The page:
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UK drought: Millions face hosepipe ban as swathes of England are officially in drought

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By Ben Turner  & Reuters
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Hospital staff in London enjoy their lunch break on a small green grass patch, Thursday, Aug. 11, 2022.
Hospital staff in London enjoy their lunch break on a small green grass patch, Thursday, Aug. 11, 2022.   -   Copyright  Frank Augstein/AP

Millions of people face water usage restrictions in the UK after a drought was officially declared across large parts of the country. 

The Environment Agency confirmed today that areas of southern, central and eastern England are in drought status

It comes amid heatwave conditions in the UK with temperatures expected to reach 35C over the weekend. 

Yorkshire Water, which services 2.3 million households and 130,000 business customers, announced a hosepipe ban would begin on August 26.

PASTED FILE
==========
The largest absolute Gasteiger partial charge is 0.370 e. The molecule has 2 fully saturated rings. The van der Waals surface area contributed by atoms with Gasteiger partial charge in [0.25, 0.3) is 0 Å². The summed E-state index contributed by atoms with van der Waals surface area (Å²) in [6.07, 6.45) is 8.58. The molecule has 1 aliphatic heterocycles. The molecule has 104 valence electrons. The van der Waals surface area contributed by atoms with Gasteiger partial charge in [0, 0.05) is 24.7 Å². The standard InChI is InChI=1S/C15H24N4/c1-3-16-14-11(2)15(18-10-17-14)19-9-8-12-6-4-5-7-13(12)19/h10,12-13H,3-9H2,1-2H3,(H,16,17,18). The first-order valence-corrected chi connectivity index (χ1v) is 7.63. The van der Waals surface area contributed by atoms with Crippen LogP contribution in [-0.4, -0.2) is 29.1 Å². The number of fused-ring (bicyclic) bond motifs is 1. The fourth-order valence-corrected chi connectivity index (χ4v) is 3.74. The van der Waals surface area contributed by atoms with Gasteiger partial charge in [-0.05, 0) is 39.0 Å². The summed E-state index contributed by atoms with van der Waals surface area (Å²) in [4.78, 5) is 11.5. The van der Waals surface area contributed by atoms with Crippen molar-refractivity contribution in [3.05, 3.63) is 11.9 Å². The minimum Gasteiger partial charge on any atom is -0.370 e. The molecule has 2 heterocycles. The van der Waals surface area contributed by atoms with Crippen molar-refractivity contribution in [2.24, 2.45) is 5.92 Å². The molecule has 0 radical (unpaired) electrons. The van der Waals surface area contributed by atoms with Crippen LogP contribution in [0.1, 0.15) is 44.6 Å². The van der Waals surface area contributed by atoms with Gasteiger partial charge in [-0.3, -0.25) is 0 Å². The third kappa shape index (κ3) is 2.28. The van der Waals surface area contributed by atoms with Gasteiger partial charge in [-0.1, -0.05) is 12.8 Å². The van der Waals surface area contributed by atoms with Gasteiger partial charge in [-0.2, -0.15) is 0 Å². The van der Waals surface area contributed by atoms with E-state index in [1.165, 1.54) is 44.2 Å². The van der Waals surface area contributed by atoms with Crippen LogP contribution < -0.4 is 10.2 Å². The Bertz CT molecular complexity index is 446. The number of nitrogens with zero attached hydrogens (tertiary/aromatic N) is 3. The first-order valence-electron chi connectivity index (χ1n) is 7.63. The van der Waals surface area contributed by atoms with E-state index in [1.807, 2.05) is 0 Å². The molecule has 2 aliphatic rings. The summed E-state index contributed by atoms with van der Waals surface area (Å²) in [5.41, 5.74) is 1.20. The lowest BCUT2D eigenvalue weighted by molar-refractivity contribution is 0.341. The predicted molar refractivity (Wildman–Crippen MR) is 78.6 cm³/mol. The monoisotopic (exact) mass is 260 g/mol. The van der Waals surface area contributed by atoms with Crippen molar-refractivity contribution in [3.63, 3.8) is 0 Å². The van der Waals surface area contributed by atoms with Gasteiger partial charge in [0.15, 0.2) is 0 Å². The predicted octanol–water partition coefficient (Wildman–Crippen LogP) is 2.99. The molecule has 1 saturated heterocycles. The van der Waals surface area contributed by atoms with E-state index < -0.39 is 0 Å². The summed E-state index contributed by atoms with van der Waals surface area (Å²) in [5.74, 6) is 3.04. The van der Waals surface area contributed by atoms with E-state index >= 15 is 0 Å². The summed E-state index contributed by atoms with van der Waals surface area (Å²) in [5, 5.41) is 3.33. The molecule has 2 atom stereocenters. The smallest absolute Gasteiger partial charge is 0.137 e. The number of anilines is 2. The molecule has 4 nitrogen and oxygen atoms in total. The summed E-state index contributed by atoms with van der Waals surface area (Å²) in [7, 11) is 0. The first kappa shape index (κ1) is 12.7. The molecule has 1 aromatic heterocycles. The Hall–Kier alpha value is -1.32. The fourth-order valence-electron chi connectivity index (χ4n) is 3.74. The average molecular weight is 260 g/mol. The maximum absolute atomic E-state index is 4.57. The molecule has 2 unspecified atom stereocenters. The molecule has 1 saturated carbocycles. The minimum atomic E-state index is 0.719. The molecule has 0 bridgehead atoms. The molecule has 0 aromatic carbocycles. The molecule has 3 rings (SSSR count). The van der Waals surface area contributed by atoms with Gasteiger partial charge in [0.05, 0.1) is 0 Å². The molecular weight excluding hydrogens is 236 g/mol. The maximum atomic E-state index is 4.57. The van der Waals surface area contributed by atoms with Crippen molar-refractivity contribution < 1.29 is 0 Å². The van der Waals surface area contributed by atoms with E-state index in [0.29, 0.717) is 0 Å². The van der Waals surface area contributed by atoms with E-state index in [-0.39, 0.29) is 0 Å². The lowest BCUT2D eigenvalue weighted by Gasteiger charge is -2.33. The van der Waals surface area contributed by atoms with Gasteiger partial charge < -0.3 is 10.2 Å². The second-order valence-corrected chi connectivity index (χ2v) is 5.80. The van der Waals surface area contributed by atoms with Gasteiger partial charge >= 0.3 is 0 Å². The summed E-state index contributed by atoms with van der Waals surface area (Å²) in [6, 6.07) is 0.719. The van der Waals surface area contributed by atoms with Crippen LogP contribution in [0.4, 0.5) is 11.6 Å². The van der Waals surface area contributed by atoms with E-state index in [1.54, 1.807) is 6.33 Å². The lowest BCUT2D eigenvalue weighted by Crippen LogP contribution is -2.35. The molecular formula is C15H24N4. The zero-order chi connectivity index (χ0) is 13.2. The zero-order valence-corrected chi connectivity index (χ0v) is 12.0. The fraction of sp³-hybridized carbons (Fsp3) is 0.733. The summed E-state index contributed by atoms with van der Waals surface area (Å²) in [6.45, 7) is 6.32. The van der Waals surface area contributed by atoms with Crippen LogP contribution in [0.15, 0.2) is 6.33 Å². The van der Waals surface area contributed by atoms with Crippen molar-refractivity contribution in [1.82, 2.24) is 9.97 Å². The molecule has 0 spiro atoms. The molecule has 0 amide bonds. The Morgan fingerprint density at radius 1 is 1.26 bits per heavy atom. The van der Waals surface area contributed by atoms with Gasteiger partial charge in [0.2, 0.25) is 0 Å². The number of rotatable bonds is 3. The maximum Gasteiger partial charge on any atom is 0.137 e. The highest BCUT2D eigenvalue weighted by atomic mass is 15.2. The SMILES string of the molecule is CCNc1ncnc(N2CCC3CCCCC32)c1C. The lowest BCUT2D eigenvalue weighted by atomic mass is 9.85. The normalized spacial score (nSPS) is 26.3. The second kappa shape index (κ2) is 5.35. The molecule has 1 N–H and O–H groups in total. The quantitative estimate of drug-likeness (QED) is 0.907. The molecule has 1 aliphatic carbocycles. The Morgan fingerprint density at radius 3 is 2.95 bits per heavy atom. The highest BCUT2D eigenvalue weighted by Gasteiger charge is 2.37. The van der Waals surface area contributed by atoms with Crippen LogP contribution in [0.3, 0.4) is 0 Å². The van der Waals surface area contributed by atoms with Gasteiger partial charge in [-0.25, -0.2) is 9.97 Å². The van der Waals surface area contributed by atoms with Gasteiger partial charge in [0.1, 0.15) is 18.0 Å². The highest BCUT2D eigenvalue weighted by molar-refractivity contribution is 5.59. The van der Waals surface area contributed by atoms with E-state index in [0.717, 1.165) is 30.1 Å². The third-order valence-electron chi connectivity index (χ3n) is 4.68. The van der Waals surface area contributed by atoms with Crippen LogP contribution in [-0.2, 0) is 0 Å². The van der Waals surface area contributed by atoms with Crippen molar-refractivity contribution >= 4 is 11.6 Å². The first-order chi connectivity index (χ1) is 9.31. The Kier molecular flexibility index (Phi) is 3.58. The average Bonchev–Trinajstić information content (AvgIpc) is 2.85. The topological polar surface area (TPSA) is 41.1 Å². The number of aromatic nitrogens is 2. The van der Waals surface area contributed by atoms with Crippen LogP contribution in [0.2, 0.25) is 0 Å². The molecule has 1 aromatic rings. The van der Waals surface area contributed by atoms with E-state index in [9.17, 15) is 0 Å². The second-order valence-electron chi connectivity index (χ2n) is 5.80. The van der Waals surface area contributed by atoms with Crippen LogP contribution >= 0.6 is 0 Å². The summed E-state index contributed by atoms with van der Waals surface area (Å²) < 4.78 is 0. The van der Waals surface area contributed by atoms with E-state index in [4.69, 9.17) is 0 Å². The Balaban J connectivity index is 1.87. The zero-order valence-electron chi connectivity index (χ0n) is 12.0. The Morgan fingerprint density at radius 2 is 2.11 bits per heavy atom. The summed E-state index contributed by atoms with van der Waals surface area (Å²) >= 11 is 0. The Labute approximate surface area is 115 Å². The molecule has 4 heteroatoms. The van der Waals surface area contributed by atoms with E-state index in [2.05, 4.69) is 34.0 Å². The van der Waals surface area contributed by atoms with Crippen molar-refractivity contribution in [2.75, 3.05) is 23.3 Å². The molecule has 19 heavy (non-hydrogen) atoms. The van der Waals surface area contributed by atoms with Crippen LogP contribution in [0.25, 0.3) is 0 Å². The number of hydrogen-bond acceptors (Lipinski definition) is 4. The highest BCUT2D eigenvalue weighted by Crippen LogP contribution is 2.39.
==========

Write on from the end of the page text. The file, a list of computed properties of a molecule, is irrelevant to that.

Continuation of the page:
The ban forbids people from using hoses to water gardens, wash cars or fill up paddling pools.

Thames Water, which supplies 15 million people around London, has said it is also planning restrictions.

Meanwhile, a ban on hoses and sprinklers for South East Water customers came into effect on Friday.

Water Minister Steve Double said: "All water companies have reassured us that essential supplies are still safe, and we have made it clear it is their duty to maintain those supplies.

"We are better prepared than ever before for periods of dry weather, but we will continue to closely monitor the situation, including impacts on farmers and the environment, and take further action as needed."

It is the first time since 2018 that water usage restrictions have been introduced in the UK.

This year, England faced its driest July since 1935 with rainfall classed as "exceptionally low" by the Environment Agency. 

Experts say the lack of rain caused decreased river flows and low groundwater levels, as well as soil being "much drier than would typically be expected for the time of year".